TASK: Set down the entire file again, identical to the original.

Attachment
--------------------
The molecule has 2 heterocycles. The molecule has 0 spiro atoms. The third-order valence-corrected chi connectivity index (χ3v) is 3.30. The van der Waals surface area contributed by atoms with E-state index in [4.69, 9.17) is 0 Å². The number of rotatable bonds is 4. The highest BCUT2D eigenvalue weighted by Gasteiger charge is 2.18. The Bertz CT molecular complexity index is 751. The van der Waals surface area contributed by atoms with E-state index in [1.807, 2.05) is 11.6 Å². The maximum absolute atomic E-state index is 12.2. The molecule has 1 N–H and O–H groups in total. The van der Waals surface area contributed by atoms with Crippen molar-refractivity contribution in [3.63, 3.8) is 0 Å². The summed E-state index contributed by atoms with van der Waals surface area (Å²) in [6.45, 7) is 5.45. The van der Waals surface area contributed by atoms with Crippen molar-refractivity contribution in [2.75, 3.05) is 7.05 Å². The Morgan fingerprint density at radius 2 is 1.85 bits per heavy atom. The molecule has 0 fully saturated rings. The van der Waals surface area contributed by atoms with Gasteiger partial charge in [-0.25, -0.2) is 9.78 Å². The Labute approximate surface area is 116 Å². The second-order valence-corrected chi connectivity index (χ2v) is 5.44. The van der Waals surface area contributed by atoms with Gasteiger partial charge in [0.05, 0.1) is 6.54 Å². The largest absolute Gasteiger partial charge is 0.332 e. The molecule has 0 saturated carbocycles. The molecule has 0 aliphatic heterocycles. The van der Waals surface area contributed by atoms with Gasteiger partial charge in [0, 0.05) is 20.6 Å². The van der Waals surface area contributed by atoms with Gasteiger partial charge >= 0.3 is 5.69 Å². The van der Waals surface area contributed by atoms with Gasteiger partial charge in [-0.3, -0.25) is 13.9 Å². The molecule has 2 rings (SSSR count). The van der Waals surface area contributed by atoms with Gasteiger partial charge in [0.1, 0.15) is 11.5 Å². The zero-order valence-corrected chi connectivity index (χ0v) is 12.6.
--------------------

The molecule has 2 heterocycles. The molecule has 0 spiro atoms. The third-order valence-corrected chi connectivity index (χ3v) is 3.30. The van der Waals surface area contributed by atoms with E-state index in [4.69, 9.17) is 0 Å². The number of rotatable bonds is 4. The highest BCUT2D eigenvalue weighted by Gasteiger charge is 2.18. The Bertz CT molecular complexity index is 751. The van der Waals surface area contributed by atoms with E-state index in [1.807, 2.05) is 11.6 Å². The maximum absolute atomic E-state index is 12.2. The molecule has 1 N–H and O–H groups in total. The van der Waals surface area contributed by atoms with Crippen molar-refractivity contribution in [3.63, 3.8) is 0 Å². The summed E-state index contributed by atoms with van der Waals surface area (Å²) in [6.45, 7) is 5.45. The van der Waals surface area contributed by atoms with Crippen molar-refractivity contribution in [2.75, 3.05) is 7.05 Å². The Morgan fingerprint density at radius 2 is 1.85 bits per heavy atom. The molecule has 0 fully saturated rings. The van der Waals surface area contributed by atoms with Gasteiger partial charge in [-0.25, -0.2) is 9.78 Å². The Labute approximate surface area is 116 Å². The second-order valence-corrected chi connectivity index (χ2v) is 5.44. The van der Waals surface area contributed by atoms with Gasteiger partial charge in [0.05, 0.1) is 6.54 Å². The largest absolute Gasteiger partial charge is 0.332 e. The molecule has 0 saturated carbocycles. The molecule has 0 aliphatic heterocycles. The van der Waals surface area contributed by atoms with Gasteiger partial charge in [0, 0.05) is 20.6 Å². The van der Waals surface area contributed by atoms with Gasteiger partial charge >= 0.3 is 5.69 Å². The van der Waals surface area contributed by atoms with Gasteiger partial charge in [-0.3, -0.25) is 13.9 Å². The molecule has 2 rings (SSSR count). The van der Waals surface area contributed by atoms with Gasteiger partial charge in [0.1, 0.15) is 11.5 Å². The zero-order valence-corrected chi connectivity index (χ0v) is 12.6.